April 21, 2014
When teams like the NBA's Oklahoma City Thunder offer pre-game prayers, is it a form of worship, witness or showing off?
I think I'm sympathetic to your basic point here. I'm definitely a big proponent of recognizing God in all things, to the point that several years back I actually ate only kosher food because I found it a good way of sanctifying my diet choices. (Which is not to say I think it's obligatory.) I agree that many things we don't think of as "sacred" can point us to God in a very meaningful way.
The thing that bothers me is the question, will offering a public invocation actually do this for people who wouldn't see that kind of message anyway? On the one hand it may be a useful reminder for some, but I think it is more likely to draw a division between those comfortable with God-talk and those to whom explicitly religious language seems foreign. I know some people, whether they're minority religions or explicitly atheist or just not really exposed to religious life on a regular basis so it sounds cultish or just odd to them - they have been in situations where public invocations were offered and they said it made them feel like they were different from everyone else around them and not really welcome. Kind of like coming to Christmas dinner and being the only one without a gift to open, as one friend put it. (Yes, the irony wasn't lost on him.)
So I worry that invocations like this don't reach the people who aren't already thinking along those terms and make it hard for us to come together as fellow humans and neighbors even if we aren't all religious. I'm not against the basic point you're pointing to, but it seems like there should be a better way to accomplish it.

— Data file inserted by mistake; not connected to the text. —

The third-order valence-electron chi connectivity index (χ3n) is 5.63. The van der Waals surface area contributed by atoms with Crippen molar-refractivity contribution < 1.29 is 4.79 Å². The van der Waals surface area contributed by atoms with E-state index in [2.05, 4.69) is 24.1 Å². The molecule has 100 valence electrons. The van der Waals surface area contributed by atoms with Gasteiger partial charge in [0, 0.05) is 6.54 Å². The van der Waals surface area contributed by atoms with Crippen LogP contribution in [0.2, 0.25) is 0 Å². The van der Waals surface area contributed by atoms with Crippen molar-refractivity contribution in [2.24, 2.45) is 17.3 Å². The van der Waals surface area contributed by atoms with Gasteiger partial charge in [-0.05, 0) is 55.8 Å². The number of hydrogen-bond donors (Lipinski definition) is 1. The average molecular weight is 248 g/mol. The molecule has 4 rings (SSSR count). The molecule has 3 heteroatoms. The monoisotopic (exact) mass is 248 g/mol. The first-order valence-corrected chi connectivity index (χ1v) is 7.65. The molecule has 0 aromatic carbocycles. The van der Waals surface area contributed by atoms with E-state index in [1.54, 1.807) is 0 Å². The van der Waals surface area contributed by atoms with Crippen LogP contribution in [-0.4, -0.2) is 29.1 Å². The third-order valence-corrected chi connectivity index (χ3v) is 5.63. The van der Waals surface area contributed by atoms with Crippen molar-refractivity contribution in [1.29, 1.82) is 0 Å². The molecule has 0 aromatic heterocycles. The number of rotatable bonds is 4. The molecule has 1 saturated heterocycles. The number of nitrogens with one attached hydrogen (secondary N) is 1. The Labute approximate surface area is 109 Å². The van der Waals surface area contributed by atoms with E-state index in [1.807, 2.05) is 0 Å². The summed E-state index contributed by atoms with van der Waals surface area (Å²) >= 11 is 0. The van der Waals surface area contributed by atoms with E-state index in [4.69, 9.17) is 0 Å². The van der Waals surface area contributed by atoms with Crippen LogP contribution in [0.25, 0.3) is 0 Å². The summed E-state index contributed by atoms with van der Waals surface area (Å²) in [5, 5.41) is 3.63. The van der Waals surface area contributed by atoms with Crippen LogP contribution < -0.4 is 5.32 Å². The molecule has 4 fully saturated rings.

Marta, thanks for the thoughtful comments. One theme I didn't have the space to explore was the role of public (and religion-specific) prayer in public space. I guess I would question whether or why religion-specific prayer is an obstacle to coming together in our common humanity. I think Americans should be willing to cultivate a principled pluralism in our public space. When we remove all faith-specific practices from public space, it seems that we are taking a default position about what "allows us to come together." Religion is seen as inherently divisive while other things are not. I'm not sure that does justice to how many specific faiths function as contributors to the common good nor to how many non-religious aspects of modern life (including politics and sports) divide and divorce us from one another.
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